So what happened?

    5. I don't see your point. I said that not every motivation is geared towards survival, not that NO motivations are geared towards survival.

      There's a conflict of motivations between the part of me that wants to eat healthy and the part of me that wants chocolate, and the chocolate part wins out a lot. If you alter the circumstances to be near life-threatening then of course that will cause the self-preservation part to skyrocket in influence.

      And through all that, I still want to eat some chocolate.

    6. Then take out the life threatening part. Just 12 hours of miserably harmless projectile vomiting - starting *just* after you eat that chocolate.

      When you look at the chocolate and consider eating it, do you think "man, I really want it - but logically I shouldn't... but I *want* it..", or do you look at it and think about all that misery that comes with it - picturing yourself beginning to feel funny... that feeling getting worse, and then spending the rest of the day crying and lying in a puddle of your own vomit.. and then decide "NO, I DO NOT want to eat that chocolate!!!"?

      The point is that eating the chocolate implies sickness - that's unalterably part of the deal. If you really want to eat it, you should be able to picture yourself eating the chocolate and suffering the consequences - and then feel compelled to say "YES, I WANT all of this".

      You don't try to suppress your desire for chocolate, you pit it against the opposing desires and see who wins. Is it worth it or not? What do you want? Once you've covertly conditioned yourself to properly associate the chocolate with all the downsides of eating chocolate, you just *stop wanting chocolate* - because chocolate means misery.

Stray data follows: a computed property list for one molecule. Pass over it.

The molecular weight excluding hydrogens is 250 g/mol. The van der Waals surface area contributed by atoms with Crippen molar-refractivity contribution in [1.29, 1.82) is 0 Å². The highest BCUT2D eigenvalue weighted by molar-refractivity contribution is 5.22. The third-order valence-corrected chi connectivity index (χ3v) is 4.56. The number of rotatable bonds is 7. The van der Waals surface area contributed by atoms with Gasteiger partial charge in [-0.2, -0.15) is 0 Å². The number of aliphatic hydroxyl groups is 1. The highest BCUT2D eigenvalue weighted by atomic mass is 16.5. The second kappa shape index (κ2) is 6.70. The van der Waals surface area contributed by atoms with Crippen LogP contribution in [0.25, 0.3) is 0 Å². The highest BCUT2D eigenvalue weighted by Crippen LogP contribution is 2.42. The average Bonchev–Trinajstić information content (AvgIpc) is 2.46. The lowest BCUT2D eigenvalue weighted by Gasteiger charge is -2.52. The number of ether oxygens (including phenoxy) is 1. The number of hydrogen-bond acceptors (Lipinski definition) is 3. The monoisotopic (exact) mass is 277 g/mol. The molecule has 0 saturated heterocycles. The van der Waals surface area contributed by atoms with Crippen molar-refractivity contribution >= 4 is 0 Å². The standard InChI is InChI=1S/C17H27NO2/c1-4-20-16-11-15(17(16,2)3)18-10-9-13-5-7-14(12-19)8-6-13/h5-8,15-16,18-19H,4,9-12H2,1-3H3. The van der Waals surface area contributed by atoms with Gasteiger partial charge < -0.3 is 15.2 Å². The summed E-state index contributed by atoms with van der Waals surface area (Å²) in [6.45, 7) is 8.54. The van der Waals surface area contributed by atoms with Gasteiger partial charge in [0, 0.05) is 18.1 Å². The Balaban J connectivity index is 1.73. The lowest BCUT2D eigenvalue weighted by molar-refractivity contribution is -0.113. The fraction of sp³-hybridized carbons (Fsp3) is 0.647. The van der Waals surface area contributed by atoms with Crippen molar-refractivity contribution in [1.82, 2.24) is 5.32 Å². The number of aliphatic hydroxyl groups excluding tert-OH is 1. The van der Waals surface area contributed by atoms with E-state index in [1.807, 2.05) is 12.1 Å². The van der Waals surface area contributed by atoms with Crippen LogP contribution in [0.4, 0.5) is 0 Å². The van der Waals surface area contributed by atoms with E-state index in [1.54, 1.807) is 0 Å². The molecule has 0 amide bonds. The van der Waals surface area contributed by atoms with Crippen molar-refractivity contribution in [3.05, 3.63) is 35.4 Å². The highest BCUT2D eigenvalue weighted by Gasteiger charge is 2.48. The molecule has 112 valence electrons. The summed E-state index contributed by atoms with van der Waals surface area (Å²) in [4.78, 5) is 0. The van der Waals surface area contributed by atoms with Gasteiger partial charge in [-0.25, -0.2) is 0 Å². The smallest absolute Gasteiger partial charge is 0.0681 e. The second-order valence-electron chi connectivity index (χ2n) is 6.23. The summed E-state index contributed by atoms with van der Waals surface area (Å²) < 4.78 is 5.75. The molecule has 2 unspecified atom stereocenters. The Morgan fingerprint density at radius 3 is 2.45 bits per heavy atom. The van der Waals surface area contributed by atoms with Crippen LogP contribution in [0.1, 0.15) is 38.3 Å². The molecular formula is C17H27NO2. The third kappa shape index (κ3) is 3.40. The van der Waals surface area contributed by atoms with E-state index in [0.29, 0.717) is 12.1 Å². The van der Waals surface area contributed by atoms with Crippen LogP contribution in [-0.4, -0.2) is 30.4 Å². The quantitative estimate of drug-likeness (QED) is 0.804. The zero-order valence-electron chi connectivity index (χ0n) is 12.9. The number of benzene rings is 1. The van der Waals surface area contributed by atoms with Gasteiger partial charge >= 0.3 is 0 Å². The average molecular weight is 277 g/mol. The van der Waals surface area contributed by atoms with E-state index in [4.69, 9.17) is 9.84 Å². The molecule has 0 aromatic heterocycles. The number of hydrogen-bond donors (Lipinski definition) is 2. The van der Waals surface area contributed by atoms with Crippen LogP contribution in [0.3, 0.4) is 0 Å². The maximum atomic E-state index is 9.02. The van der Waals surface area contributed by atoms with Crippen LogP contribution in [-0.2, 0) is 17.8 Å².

7. I never head anyone say "I wish I could jump off this building, the sweet feel of the breeze! Oh shucks, I can't it will kill me..."

      There is no desire in the first place.

      In most things in life there are no separate parts. You don't walk through the street wishing you could grab peoples things, having urges to grab things from storefronts, and wanting to lie down for a nap in the middle of the road when you're tired (ohhhh but the competing part that says I'll die...). It's just no struggle. At all.

      But how and why? And it's simple. "Parts" is a lie. There is only YOU the whole organism. Which is why you never sense billions of separate and competing urges.

      Parts is when there is a moment where you the whole organism want something that a moment later you the whole organism doesn't want. And you do that by suppressing information at one moment. And so you in the 'I want chocolate' moment doesn't look at the 'I'll get fat'.

      But why? Why suppress information? And it's simple. In the moment where you want chocolate, it's against your best interests to look at information that says chocolate is harmful. That will move you away from chocolate. And so when YOU the person have decided 'YES CHOCOLATE', any roadblock will be shot down as it gets in the way.

      As for why you decide 'YES CHOCOLATE', sometimes you do it before you have all the facts. And sometimes there are other things like addiction, in where without chocolate you feel pain, which skews things, which is a different discussion.

      But what if we talk to that you and don't block chocolate? What if we say 'ohhh chocolate, what will that get you?' Now this is not a 'blocking chocolate' move. And you say 'it tastes good'. And so? 'I'll enjoy myself'. Ohhh what if I had a way to enjoy yourself even more? 'Oh what is it!'...

      We haven't blocked you in your moment of chocolate pursuit. And so you can now be open to integrating new info.

      When we do 'parts' we are just simulating YOU in a moment of YES CHOCOLATE and working with you in that state.

      There is no separate person. It's just you in diffdifferent 'moods'.

  2. So it all comes down to WDYW ;)

  3. Great blog!!! More please.